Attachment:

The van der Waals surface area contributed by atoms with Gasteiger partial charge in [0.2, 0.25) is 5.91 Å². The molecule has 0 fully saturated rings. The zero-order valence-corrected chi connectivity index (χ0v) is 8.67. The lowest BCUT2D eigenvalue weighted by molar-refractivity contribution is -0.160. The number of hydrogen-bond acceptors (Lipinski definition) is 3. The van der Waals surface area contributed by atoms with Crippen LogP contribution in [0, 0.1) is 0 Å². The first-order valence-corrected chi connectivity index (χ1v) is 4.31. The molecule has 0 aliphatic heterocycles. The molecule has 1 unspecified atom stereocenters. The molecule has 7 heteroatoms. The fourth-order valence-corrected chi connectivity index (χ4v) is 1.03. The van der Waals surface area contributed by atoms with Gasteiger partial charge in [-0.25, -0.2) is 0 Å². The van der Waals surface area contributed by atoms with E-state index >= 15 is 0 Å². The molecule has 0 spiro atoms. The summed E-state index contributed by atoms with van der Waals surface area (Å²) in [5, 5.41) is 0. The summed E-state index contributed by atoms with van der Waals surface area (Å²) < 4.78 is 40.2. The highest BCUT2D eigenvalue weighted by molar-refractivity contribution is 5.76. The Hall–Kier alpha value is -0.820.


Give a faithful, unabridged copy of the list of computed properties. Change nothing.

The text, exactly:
The van der Waals surface area contributed by atoms with Gasteiger partial charge in [0.2, 0.25) is 5.91 Å². The molecule has 0 fully saturated rings. The zero-order valence-corrected chi connectivity index (χ0v) is 8.67. The lowest BCUT2D eigenvalue weighted by molar-refractivity contribution is -0.160. The number of hydrogen-bond acceptors (Lipinski definition) is 3. The van der Waals surface area contributed by atoms with Crippen LogP contribution in [0, 0.1) is 0 Å². The first-order valence-corrected chi connectivity index (χ1v) is 4.31. The molecule has 0 aliphatic heterocycles. The molecule has 1 unspecified atom stereocenters. The molecule has 7 heteroatoms. The fourth-order valence-corrected chi connectivity index (χ4v) is 1.03. The van der Waals surface area contributed by atoms with Gasteiger partial charge in [-0.25, -0.2) is 0 Å². The van der Waals surface area contributed by atoms with E-state index >= 15 is 0 Å². The molecule has 0 spiro atoms. The summed E-state index contributed by atoms with van der Waals surface area (Å²) in [5, 5.41) is 0. The summed E-state index contributed by atoms with van der Waals surface area (Å²) < 4.78 is 40.2. The highest BCUT2D eigenvalue weighted by molar-refractivity contribution is 5.76. The Hall–Kier alpha value is -0.820.